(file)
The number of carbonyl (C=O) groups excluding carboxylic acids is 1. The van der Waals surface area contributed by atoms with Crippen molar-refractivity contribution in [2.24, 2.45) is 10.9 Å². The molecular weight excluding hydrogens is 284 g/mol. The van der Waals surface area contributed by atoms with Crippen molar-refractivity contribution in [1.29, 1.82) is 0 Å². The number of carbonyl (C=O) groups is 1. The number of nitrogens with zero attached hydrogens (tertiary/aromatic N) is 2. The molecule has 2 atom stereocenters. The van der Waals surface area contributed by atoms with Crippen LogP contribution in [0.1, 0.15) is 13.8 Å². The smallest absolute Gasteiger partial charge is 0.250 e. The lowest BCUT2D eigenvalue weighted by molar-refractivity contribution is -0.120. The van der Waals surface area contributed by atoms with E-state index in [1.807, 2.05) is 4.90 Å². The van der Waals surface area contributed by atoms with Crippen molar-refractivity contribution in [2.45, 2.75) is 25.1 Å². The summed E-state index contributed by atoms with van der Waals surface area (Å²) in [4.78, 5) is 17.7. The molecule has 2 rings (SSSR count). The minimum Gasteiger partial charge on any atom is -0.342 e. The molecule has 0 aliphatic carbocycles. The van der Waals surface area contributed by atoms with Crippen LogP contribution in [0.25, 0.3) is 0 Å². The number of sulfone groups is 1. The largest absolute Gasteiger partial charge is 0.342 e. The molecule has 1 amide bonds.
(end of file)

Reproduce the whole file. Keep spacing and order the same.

The number of carbonyl (C=O) groups excluding carboxylic acids is 1. The van der Waals surface area contributed by atoms with Crippen molar-refractivity contribution in [2.24, 2.45) is 10.9 Å². The molecular weight excluding hydrogens is 284 g/mol. The van der Waals surface area contributed by atoms with Crippen molar-refractivity contribution in [1.29, 1.82) is 0 Å². The number of carbonyl (C=O) groups is 1. The number of nitrogens with zero attached hydrogens (tertiary/aromatic N) is 2. The molecule has 2 atom stereocenters. The van der Waals surface area contributed by atoms with Crippen LogP contribution in [0.1, 0.15) is 13.8 Å². The smallest absolute Gasteiger partial charge is 0.250 e. The lowest BCUT2D eigenvalue weighted by molar-refractivity contribution is -0.120. The van der Waals surface area contributed by atoms with E-state index in [1.807, 2.05) is 4.90 Å². The van der Waals surface area contributed by atoms with Crippen molar-refractivity contribution in [2.45, 2.75) is 25.1 Å². The summed E-state index contributed by atoms with van der Waals surface area (Å²) in [4.78, 5) is 17.7. The molecule has 2 rings (SSSR count). The minimum Gasteiger partial charge on any atom is -0.342 e. The molecule has 0 aliphatic carbocycles. The van der Waals surface area contributed by atoms with Crippen LogP contribution in [0.25, 0.3) is 0 Å². The number of sulfone groups is 1. The largest absolute Gasteiger partial charge is 0.342 e. The molecule has 1 amide bonds.